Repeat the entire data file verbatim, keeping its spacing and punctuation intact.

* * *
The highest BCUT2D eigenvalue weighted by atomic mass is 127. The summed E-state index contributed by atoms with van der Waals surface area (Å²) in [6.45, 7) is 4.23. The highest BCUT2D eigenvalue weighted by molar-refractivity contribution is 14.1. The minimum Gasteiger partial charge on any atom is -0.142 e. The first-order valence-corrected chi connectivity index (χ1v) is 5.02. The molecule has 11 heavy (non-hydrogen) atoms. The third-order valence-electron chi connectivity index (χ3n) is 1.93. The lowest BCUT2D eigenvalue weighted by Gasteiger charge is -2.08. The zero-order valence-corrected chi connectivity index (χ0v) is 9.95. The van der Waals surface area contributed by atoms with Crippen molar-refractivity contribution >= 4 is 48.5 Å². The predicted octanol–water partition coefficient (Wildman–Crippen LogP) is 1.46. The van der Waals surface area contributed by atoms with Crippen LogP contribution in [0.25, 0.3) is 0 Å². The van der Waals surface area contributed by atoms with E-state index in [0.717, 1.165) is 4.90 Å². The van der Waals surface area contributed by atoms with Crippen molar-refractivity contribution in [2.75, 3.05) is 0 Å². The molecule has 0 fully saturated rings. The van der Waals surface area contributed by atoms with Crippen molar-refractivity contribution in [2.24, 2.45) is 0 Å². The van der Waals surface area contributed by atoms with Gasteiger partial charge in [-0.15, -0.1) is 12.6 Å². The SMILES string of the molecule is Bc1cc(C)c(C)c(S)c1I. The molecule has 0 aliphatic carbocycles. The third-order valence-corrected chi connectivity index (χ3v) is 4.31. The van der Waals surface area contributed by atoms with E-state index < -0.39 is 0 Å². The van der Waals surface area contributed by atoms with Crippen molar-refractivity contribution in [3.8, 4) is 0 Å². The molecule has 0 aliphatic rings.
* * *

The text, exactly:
The highest BCUT2D eigenvalue weighted by atomic mass is 127. The summed E-state index contributed by atoms with van der Waals surface area (Å²) in [6.45, 7) is 4.23. The highest BCUT2D eigenvalue weighted by molar-refractivity contribution is 14.1. The minimum Gasteiger partial charge on any atom is -0.142 e. The first-order valence-corrected chi connectivity index (χ1v) is 5.02. The molecule has 11 heavy (non-hydrogen) atoms. The third-order valence-electron chi connectivity index (χ3n) is 1.93. The lowest BCUT2D eigenvalue weighted by Gasteiger charge is -2.08. The zero-order valence-corrected chi connectivity index (χ0v) is 9.95. The van der Waals surface area contributed by atoms with Crippen molar-refractivity contribution >= 4 is 48.5 Å². The predicted octanol–water partition coefficient (Wildman–Crippen LogP) is 1.46. The van der Waals surface area contributed by atoms with Crippen LogP contribution in [0.25, 0.3) is 0 Å². The van der Waals surface area contributed by atoms with E-state index in [0.717, 1.165) is 4.90 Å². The van der Waals surface area contributed by atoms with Crippen molar-refractivity contribution in [2.75, 3.05) is 0 Å². The molecule has 0 fully saturated rings. The van der Waals surface area contributed by atoms with Crippen molar-refractivity contribution in [2.24, 2.45) is 0 Å². The van der Waals surface area contributed by atoms with Gasteiger partial charge in [-0.15, -0.1) is 12.6 Å². The SMILES string of the molecule is Bc1cc(C)c(C)c(S)c1I. The molecule has 0 aliphatic carbocycles. The third-order valence-corrected chi connectivity index (χ3v) is 4.31. The van der Waals surface area contributed by atoms with E-state index < -0.39 is 0 Å². The van der Waals surface area contributed by atoms with Crippen molar-refractivity contribution in [3.8, 4) is 0 Å². The molecule has 0 aliphatic rings.